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instanceof operator question

Posted: Tue Apr 30, 2013 9:15 pm
by berzerk

I've just joined - currently studying for my OCJA - in three weeks time. Over the last week I've done the first two Enthuware mock exams - 70% and 71% - but in the second exam I had to go over the allotted time by a fair bit to finish.

Anyway - for $10, Enthuware is such good value and I've learnt heaps from reading the explanations and testing them. I want to nail the OCJA then go on to the OCJP

Here is a bit of code comparing (seemingly) incompatible objects with the instanceof operator.

My question - sure - I can understand why String and Date are incompatible; likewise, Random and Date, but why aren't HashMap and Date incompatible?

the compiler doesn't seem to mind this line:

Code: Select all

System.out.println(m instanceof Date);

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import java.util.Map;
import java.util.HashMap;
import java.util.Date;
import java.util.Random;

public class Stuff {
	public static void main(String[] args) {
		Map m = new HashMap();
		String s = new String();
		Random r = new Random();
		System.out.println(m instanceof Date); //compatible - why ??
		System.out.println(s instanceof Date); //incompatible types
		System.out.println(r instanceof Date); //incompatible types

Re: instanceof operator question

Posted: Wed May 01, 2013 4:52 pm
by admin
Good question. This is because m is declared of type Map, which is an interface. Now, it is possible to have a class that extends Date and implement Map and so at run time it is possible for m to point to an object that implements Map and is still instanceof Date. So the compiler is happy :)


Re: instanceof operator question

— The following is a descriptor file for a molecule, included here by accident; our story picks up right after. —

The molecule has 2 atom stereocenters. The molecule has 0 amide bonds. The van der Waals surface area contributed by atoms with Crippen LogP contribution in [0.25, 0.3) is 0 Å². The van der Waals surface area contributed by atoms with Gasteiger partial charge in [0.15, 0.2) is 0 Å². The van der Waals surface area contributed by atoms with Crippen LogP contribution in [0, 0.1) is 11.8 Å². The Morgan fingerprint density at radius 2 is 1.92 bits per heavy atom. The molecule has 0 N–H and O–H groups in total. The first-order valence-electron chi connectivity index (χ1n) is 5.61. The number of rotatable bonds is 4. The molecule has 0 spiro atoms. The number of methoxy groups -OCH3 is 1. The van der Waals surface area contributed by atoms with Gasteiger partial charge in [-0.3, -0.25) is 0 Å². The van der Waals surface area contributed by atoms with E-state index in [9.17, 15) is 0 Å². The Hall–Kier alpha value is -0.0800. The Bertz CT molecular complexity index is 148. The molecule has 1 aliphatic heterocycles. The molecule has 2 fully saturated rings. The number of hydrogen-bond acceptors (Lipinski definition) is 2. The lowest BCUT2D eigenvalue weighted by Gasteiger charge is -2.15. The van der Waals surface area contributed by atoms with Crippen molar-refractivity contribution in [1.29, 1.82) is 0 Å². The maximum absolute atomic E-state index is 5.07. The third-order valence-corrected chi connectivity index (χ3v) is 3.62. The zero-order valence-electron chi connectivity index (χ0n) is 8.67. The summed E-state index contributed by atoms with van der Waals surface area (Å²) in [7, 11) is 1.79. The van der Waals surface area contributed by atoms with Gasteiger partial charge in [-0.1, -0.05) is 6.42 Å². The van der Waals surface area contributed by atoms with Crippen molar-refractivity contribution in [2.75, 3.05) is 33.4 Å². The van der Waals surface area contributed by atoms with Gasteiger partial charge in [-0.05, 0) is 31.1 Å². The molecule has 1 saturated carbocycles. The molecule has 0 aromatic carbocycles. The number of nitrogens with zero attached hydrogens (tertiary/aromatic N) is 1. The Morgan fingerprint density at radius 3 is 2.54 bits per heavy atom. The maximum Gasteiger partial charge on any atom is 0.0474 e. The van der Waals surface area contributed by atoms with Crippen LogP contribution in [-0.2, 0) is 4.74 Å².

Posted: Thu May 02, 2013 10:12 pm
by berzerk
Thanks Paul - that explanation makes sense. But writing another example using my own interface and classes - showing an instanceof operator successfully compiling yet still returning false had me still confused for a bit!

This is my example:

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interface Enjoyable {}

class Food {}
class Pie extends Food implements Enjoyable {}
class Bicycle implements Enjoyable {}

class General{
    public static void main(String[]args){
        Enjoyable myBike = new Bicycle();
        Enjoyable beefPie = new Pie();

        System.out.println(myBike instanceof Food); // compiles, prints false
        System.out.println(beefPie instanceof Food); //compiles, prints true

Re: instanceof operator question

Posted: Fri May 03, 2013 6:33 am
by admin
Just because it compiles doesn't mean it will always return true. It will return true if the object pointed to by the reference at runtime is indeed an instance of the class on the right hand side of the instanceof operator. If you are not sure why your code prints false and true, ask yourself - what is the actual type of object (at runtime) on the left hand side? what is the class on the right hand side? Should it return true/false?


Re: instanceof operator question

Posted: Mon May 06, 2013 5:57 pm
by berzerk
What I found a little tricky was getting a compiling instanceof example to return false ie. coming up with the above example :D

(did test 3 yesterday, 72%)

Re: instanceof operator question

Posted: Thu Jul 13, 2017 12:16 am
by antoniosarco
Java instanceof is a keyword. It is a binary operator used to test if an object (instance) is a subtype of a given Type. It returns either true or false. More about...instanceof keyword